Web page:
A review : Manikarnika – The Queen of Jhansi

Lakshmi becomes an expert in the martial arts and Marwari horsemanship

Manikarnika - The Queen of Jhansi
Manikarnika - The Queen of Jhansi

Rani becomes almost a mortal Goddess of nationalism, training her army, planning military strategy and most importantly outwitting the British

BOOM is the only way to describe Kangana Ranaut’s film Manikarnika, Lakshmibai Queen of Jhansi. The film begins with immediately distancing itself from real persons, real locations and history but we want to believe it. The story is larger than life, it is an epic of cinematography, special effects and landscape; the virtues of courage, independence and defiance manifest in the first few minutes.

The Rani morphs into a rebellious warrior Queen, Lakshmibai, uniting citizens from all ethnicities into an army to defend their state

A baby girl is saved from the Betwa? River, instantly symbolic of her being some sort of a prophetess. Her education teaches her fearlessness and respect for ancient Indian heroes (images of the toddler Princess looking up reverently at Marathi hero Shivaji on horseback). Lakshmi becomes an expert in the martial arts and Marwari horsemanship; Ranaut is alluring and her development is fantastical to watch, the panorama, the elegant costumes by Neeta Lulla and the special effects are compelling. She marries the Maharaj of Jhansi, they have a son and their life appears charmed until it all goes wrong. During the first half of the movie her credibility of bravery, scholarliness and capacity for devotion are established.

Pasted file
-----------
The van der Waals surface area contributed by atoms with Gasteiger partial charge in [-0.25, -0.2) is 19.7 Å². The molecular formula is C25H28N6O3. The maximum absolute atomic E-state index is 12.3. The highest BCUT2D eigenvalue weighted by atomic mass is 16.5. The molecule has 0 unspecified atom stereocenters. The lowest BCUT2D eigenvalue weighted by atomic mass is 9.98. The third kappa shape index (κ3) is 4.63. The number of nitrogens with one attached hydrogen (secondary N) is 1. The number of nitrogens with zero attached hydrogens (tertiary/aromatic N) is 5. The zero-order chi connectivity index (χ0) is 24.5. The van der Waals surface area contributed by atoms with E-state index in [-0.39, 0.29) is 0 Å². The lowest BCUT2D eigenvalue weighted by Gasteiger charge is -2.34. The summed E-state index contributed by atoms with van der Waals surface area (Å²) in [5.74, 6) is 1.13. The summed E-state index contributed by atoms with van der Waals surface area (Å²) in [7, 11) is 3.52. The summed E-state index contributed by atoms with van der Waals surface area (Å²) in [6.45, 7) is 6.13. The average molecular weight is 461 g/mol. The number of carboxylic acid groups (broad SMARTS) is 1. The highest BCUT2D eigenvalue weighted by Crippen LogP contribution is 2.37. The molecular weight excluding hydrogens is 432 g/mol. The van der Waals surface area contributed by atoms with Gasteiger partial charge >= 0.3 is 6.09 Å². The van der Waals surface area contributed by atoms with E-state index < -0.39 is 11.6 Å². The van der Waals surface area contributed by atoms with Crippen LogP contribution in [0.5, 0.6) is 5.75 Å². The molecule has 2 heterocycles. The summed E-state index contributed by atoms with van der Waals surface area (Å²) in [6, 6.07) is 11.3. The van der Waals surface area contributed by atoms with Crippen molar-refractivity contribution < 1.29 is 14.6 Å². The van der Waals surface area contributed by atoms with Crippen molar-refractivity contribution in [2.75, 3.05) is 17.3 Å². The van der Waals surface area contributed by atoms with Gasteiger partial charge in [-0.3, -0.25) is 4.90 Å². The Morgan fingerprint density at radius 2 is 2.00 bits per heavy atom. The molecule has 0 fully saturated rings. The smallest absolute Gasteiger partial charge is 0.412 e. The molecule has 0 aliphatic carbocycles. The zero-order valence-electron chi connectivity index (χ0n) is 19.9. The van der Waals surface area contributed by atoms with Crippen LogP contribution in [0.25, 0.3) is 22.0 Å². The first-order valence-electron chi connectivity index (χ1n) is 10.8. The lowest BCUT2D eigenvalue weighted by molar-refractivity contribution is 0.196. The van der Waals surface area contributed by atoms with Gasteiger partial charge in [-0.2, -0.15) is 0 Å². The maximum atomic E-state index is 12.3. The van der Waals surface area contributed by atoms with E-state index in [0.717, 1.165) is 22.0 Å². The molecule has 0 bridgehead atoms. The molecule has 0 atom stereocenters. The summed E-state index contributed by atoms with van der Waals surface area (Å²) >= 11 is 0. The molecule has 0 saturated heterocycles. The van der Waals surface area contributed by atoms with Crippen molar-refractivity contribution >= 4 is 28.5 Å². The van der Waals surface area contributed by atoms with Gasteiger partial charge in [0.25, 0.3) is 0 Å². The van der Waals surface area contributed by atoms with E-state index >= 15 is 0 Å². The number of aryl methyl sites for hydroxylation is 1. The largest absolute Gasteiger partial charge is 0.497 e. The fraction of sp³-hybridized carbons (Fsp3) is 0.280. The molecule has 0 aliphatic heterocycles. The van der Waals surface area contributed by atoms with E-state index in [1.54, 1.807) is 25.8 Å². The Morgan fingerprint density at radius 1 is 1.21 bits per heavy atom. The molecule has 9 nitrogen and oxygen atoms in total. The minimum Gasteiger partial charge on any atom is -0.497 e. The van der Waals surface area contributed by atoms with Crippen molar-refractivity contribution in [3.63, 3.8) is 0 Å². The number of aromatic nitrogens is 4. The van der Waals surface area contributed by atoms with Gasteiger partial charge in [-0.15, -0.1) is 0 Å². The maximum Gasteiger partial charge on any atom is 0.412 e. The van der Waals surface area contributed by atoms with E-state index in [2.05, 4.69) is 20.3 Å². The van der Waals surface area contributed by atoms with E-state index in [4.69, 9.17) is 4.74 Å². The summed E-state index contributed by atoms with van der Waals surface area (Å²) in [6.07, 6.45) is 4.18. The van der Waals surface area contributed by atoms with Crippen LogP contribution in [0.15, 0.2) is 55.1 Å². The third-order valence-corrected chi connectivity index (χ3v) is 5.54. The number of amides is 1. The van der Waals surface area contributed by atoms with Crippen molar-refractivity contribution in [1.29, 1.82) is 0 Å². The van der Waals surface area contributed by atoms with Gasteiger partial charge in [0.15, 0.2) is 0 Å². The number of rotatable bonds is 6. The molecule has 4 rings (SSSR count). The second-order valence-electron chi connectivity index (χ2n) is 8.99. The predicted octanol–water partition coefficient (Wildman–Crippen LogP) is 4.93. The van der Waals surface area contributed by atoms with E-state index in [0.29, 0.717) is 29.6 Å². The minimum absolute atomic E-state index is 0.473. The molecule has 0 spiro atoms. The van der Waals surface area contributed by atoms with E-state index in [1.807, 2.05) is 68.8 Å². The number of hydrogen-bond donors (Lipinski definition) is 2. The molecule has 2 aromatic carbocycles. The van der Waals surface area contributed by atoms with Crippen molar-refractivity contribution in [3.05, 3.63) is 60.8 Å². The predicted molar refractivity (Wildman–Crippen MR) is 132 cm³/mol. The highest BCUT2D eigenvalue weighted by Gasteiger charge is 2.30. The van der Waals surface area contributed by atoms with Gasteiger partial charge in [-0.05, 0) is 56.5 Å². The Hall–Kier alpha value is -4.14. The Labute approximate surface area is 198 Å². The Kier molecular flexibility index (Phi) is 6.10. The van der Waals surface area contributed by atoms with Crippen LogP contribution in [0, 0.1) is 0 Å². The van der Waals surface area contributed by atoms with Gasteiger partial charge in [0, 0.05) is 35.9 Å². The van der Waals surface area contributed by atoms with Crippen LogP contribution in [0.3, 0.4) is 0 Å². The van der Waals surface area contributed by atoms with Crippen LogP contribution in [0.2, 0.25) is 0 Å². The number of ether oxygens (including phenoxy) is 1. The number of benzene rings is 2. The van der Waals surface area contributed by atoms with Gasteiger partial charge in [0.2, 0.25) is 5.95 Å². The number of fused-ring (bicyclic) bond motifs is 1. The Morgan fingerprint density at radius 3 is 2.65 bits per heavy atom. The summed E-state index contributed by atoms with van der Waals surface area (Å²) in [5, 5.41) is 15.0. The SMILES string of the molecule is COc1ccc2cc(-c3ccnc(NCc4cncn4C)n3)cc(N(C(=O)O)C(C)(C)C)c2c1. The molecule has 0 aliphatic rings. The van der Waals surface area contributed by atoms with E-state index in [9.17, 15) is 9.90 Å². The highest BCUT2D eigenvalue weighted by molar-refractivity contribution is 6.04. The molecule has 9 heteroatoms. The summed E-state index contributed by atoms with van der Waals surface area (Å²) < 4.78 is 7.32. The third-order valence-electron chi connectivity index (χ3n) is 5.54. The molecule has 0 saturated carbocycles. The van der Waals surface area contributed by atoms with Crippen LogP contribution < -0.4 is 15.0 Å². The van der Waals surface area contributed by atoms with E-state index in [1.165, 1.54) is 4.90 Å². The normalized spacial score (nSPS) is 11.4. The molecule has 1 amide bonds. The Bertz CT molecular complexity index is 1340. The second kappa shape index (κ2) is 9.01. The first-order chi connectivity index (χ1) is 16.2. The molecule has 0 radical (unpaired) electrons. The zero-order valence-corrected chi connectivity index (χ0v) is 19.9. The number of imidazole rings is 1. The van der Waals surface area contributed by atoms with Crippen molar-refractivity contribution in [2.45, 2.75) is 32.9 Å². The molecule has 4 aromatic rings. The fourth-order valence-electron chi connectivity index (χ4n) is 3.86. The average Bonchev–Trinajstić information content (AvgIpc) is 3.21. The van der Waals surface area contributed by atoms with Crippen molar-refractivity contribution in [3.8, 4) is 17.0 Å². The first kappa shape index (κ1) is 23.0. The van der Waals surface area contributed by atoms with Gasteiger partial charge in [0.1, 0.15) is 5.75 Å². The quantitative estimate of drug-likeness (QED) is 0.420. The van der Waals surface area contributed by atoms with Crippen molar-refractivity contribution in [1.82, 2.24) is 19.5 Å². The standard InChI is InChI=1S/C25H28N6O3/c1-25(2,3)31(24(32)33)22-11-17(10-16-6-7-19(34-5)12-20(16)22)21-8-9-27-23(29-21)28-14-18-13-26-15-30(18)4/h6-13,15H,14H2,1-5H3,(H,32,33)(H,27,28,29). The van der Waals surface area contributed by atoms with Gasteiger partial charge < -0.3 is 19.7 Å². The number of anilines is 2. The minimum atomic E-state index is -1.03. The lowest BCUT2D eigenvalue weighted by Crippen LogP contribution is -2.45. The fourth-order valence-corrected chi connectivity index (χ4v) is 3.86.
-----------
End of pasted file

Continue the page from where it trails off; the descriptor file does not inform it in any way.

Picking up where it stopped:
It is only after the interval that her qualities of nationalism and leadership come to the fore when the British General insists on taxing Jhansi out of existence, the British parts are expertly caricatured. The Rani morphs into a rebellious warrior Queen, Lakshmibai, uniting citizens from all ethnicities into an army to defend their state, she becomes almost a mortal Goddess of nationalism, training her army, planning military strategy and most importantly outwitting the British.

Personally, I love the way film manipulates my imagination and emotions, I love to empathise with a subject; even though I did not understand one word of the dialogue I recognised many of the spectacular locations and in Madhya Pradesh from my tour of Orchha, Jhansi and Gwalior in 2016 and I had no trouble following the visual narrative. It is no surprise this film is breaking box office records (₹1.368 billion INR); it is a fun and patriotic fantasy and acts as an inspirational metaphor for girl-power, citizen-power and collectively rising up against adversity, it perfectly captures the mood in India.

Note:
1. The views expressed here are those of the author and do not necessarily represent or reflect the views of PGurus.

Antonia Filmer

Antonia Filmer

Antonia Filmer is a former British Vogue Fashion Editor and Design Director of Laura Ashley; Antonia was a freelance contributor to Harpers and World of Interiors, she produced summer Garden Operas for 10 years to benefit a children’s charity. In 2012 Antonia wrote produced, directed and edited a documentary “The Last Maharaja”. Antonia is currently the London correspondent for The Sunday Guardian- India.
Antonia Filmer

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